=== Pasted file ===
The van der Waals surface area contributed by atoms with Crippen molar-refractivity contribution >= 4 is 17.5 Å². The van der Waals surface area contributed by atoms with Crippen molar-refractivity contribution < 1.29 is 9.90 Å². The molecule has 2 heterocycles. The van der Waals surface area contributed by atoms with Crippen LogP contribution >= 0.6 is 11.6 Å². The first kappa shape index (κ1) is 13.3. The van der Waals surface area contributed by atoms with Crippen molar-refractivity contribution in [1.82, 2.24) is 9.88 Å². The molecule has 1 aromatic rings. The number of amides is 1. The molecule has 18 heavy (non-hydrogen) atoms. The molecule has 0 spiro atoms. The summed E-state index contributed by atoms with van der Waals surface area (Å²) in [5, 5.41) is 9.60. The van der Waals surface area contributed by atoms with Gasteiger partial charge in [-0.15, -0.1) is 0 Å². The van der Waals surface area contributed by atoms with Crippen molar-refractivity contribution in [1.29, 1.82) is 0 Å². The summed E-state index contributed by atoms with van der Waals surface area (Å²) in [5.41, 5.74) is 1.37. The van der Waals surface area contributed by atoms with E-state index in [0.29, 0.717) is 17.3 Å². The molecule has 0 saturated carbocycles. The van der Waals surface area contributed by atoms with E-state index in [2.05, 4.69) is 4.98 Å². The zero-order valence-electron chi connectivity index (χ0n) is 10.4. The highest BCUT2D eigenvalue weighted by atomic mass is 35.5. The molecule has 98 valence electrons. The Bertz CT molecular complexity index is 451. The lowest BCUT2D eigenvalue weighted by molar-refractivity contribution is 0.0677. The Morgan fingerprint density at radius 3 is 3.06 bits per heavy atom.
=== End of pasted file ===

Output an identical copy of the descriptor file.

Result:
The van der Waals surface area contributed by atoms with Crippen molar-refractivity contribution >= 4 is 17.5 Å². The van der Waals surface area contributed by atoms with Crippen molar-refractivity contribution < 1.29 is 9.90 Å². The molecule has 2 heterocycles. The van der Waals surface area contributed by atoms with Crippen LogP contribution >= 0.6 is 11.6 Å². The first kappa shape index (κ1) is 13.3. The van der Waals surface area contributed by atoms with Crippen molar-refractivity contribution in [1.82, 2.24) is 9.88 Å². The molecule has 1 aromatic rings. The number of amides is 1. The molecule has 18 heavy (non-hydrogen) atoms. The molecule has 0 spiro atoms. The summed E-state index contributed by atoms with van der Waals surface area (Å²) in [5, 5.41) is 9.60. The van der Waals surface area contributed by atoms with Gasteiger partial charge in [-0.15, -0.1) is 0 Å². The van der Waals surface area contributed by atoms with Crippen molar-refractivity contribution in [1.29, 1.82) is 0 Å². The summed E-state index contributed by atoms with van der Waals surface area (Å²) in [5.41, 5.74) is 1.37. The van der Waals surface area contributed by atoms with E-state index in [0.29, 0.717) is 17.3 Å². The molecule has 0 saturated carbocycles. The van der Waals surface area contributed by atoms with E-state index in [2.05, 4.69) is 4.98 Å². The zero-order valence-electron chi connectivity index (χ0n) is 10.4. The highest BCUT2D eigenvalue weighted by atomic mass is 35.5. The molecule has 98 valence electrons. The Bertz CT molecular complexity index is 451. The lowest BCUT2D eigenvalue weighted by molar-refractivity contribution is 0.0677. The Morgan fingerprint density at radius 3 is 3.06 bits per heavy atom.